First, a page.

Higher interest rates have been a boon for savers. However, you might be questioning whether you’re required to pay taxes on the interest you’ve earned, and how to go about it if you are liable.

According to online bank Marcus, 71% of people were not aware that the interest on savings could be taxed. With HMRC predicting that an extra 1 million taxpayers would be liable for tax on savings interest in 2023, some might face an unexpected bill.

Continue reading to discover essential information about taxes on savings.

If the interest your savings earn exceeds tax allowances, it could be liable for Income Tax

You have various allowances available to minimise the tax payable on the interest earned from your savings.

Personal Allowance

The Personal Allowance represents the total income you can receive before Income Tax becomes applicable. If your salary, pension, or other sources of income do not utilize the full Personal Allowance, you can apply it towards earning interest tax-free. For the tax year 2024/25, the Personal Allowance stands at £12,570. Therefore, it is advisable to review your various income sources to determine whether you might be liable for tax on interest.

Personal Savings Allowance

Moreover, many individuals benefit from a Personal Savings Allowance (PSA). If the total interest earned from your savings remains below this threshold, no Income Tax is due on that amount.

Your Personal Savings Allowance (PSA) varies based on your income tax rate. For the tax year 2024/25, it is as follows:

  • £1,000 for basic-rate taxpayers
  • £500 for higher-rate taxpayers
  • £0 for additional-rate taxpayers. 

With rising interest rates, it’s easier than before to surpass the Personal Savings Allowance threshold, potentially making the interest liable for tax.

Indeed, according to Money Saving Expert, as of May 2024, the top easy access account is paying interest of 5.01%. That means basic-rate taxpayers could save £19,960 before they exceed the PSA. For higher-rate taxpayers, this falls to £9,980.

Starting rate for savings

You could receive up to £5,000 of interest without paying tax on it if your income from other sources is below £17,570 in the tax year 2024/25. This is referred to as the “starting rate for savings.”

If your income is below the Personal Allowance, your starting rate for savings is £5,000. However, this allowance is reduced by £1 for every £1 of income you have above the Personal Allowance. Therefore, if your income reaches £17,570 or more, you will not qualify for this allowance.

How to pay tax due on your interest from savings 

If you’ve discovered that your savings exceed these allowances, you will normally need to pay tax at your usual rate of Income Tax.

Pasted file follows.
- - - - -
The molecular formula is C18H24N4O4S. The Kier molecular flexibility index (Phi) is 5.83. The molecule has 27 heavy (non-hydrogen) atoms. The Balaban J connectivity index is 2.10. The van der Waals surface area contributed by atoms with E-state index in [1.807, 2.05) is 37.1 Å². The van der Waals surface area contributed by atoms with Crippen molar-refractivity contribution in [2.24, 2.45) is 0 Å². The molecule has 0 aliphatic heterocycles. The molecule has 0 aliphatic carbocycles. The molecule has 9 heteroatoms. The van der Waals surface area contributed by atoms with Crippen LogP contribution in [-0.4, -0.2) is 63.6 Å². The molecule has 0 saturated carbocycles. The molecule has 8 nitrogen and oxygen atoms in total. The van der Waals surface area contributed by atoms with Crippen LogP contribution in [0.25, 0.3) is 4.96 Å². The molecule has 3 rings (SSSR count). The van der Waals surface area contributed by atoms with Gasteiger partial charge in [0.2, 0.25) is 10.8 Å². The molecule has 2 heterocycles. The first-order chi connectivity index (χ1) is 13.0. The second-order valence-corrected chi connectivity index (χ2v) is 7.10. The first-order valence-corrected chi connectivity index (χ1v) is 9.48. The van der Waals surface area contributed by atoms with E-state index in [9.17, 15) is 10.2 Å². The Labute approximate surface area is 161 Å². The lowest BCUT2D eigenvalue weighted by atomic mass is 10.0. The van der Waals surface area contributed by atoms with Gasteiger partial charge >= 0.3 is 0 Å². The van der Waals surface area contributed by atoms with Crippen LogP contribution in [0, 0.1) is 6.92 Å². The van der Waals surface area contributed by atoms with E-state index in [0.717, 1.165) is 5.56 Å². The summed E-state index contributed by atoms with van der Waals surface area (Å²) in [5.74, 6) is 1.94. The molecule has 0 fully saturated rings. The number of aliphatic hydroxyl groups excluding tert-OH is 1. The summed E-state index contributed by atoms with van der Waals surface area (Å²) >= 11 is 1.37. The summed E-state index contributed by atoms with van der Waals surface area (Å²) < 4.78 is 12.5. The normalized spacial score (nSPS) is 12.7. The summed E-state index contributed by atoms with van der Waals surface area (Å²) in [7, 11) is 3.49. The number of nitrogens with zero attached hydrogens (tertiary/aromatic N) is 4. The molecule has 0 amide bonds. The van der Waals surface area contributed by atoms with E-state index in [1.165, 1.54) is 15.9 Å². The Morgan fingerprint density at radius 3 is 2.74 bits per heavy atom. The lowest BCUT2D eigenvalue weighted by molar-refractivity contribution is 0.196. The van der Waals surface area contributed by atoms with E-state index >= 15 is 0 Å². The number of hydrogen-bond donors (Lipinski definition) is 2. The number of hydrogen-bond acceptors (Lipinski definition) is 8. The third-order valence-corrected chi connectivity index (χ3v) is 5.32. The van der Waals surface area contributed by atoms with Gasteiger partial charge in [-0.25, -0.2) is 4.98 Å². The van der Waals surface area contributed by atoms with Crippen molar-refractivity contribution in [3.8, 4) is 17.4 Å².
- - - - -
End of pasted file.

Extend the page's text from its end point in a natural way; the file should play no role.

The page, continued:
The good news is, you typically don’t need to take any action to pay tax on savings interest if:

  • You’re employed or receive a pension, HMRC will change your tax code, so the tax is automatically deducted
  • You usually complete a self-assessment tax return, you can report any interest earned on savings when completing your return
  • You’re not employed, do not receive a pension, or do not complete a self-assessment tax return, your bank or building society will inform HMRC how much interest you’ve received at the end of the tax year. HMRC will contact you if you need to pay tax.

However, if the total income from savings and investments is more than £10,000 in a single tax year, you will need to register for self-assessment. So, it’s important to be aware if the amount you receive could exceed this threshold. 

An ISA could be a useful way to make your savings tax-efficient 

If the interest earned on your savings might be subject to Income Tax, an ISA could be a beneficial option.

For the tax year 2024/25, you can contribute up to £20,000 to ISAs, offering a tax-efficient means to save and invest. Interest earned within an ISA is exempt from Income Tax, making it a valuable tool for growing your wealth.

You could also opt for a Stocks and Shares ISA, where your money would be invested. Once again, investing through an ISA is tax-efficient, as your returns will not be liable for Capital Gains Tax. However, you should note that investment returns cannot be guaranteed. Before investing, you may want to consider your risk profile, investment time frame, and how investing could fit into your financial plan.

Contact us to discuss how to make your savings tax-efficient 

Please get in touch with us to explore strategies for optimizing the tax efficiency of your savings. Depending on your situation, there may be additional measures you can consider to lower your overall Income Tax liability. Contact us today to discuss these options and integrate them into a comprehensive financial plan.

Please note: This blog is for general information and does not constitute advice. The information is aimed at retail clients only.

Please do not act based on anything you might read in this article. All contents are based on our understanding of HMRC legislation, which is subject to change.

The value of your investments (and any income from them) can go down and up and you may not get back the full amount you invested. Past performance is not a reliable indicator of future performance. 

Investments should be considered over the longer term and should fit in with your overall attitude to risk and financial circumstances.

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